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Rats can be more than just an occasional nuisance, often doing thousands of dollars of damage in a short time.
We home-tested 10 popular models employing different means of trapping and disposing of rats and other vermin, concentrating on effectiveness, ease of use, capacity, and occupant disposition.
Our top choice is the Rat Zapper RZC001-4 Classic Rat Trap, which proved the most effective and user-friendly. Here are our choices for the best rat traps.
Best Overall: Rat Zapper Classic Indoor Electronic Mouse and Rat Trap
More humane than snap traps
Only requires AA batteries
Light indicates if a rat is inside
More expensive than snap traps
Needs cleaning between use
This trap is as antiseptic as it gets, with no tactile or even visual contact needed. Its best feature is the LED light that flashes red when a rat is inside, letting you know it's time to empty the trap without having to look. (Cleaning is necessary between uses, however.)
The purple, tunnel-shaped trap is completely opaque, so you never need to see the results of its use, which it accomplishes through high-voltage shock. You know the job is done when its best feature, a little LED light, flashes red; then, you can empty it without having to look. The four AA batteries (not included) supply enough power to last for 20 encounters, according to the manufacturer, which is great if you have mice issues as well. It also is big enough for larger rodents but is not intended for outdoor use.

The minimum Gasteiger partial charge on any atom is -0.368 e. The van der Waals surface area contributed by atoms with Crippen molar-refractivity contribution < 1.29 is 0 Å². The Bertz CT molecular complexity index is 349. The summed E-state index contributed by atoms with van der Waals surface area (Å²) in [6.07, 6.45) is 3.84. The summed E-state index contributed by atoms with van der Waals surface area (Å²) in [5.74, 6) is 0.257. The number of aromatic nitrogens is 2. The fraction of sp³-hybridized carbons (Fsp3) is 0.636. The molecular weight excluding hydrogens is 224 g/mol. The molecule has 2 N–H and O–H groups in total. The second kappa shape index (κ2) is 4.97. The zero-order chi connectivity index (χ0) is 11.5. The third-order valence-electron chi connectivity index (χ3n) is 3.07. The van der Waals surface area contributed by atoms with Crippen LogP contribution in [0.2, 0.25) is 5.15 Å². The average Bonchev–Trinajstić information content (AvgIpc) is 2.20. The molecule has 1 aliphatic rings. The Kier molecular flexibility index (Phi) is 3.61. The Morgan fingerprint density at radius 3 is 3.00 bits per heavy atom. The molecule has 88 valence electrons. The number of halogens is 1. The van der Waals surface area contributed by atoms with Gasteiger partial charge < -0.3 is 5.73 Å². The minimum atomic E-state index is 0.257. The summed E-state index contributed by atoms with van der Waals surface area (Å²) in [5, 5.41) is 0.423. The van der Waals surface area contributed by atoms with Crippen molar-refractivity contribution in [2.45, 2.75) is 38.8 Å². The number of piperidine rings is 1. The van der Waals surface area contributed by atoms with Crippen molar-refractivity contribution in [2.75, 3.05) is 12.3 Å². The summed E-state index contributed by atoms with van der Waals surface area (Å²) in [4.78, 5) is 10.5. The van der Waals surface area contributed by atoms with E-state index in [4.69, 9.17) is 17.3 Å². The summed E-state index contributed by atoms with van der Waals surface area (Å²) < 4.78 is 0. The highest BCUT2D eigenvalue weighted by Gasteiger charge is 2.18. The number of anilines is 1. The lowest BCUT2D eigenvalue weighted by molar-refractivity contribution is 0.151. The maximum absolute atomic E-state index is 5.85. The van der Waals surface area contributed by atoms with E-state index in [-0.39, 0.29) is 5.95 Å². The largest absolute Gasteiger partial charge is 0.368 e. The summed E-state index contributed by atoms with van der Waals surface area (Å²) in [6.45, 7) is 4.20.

While not as humane as a catch-and-release trap, it is a nice option for those who are squeamish or dealing with an army of rats.
Best Budget: Victor Rat Traps
Simple to use
Not always lethal
Can pinch fingers when setting
Victor has been making the classic wood-and-metal snap trap for over 100 years! Inexpensive and straightforward, this is the classic choice for those looking to save money and who are familiar with using the design: You set the bait, set the trap, and wait for the result.
However, the trap can be difficult to set and is easy to trigger, meaning you can accidentally end up pinching your fingers. Also, this trap may not be immediately effective, causing the animal to suffer. And, of course, disposal requires direct contact. But if budget is your prime consideration, we recommend this one.
Best Bait: EcoClear Products RatX Rat and Mouse Rodenticide Pellets
Safe for pets and children
Rats may ignore bait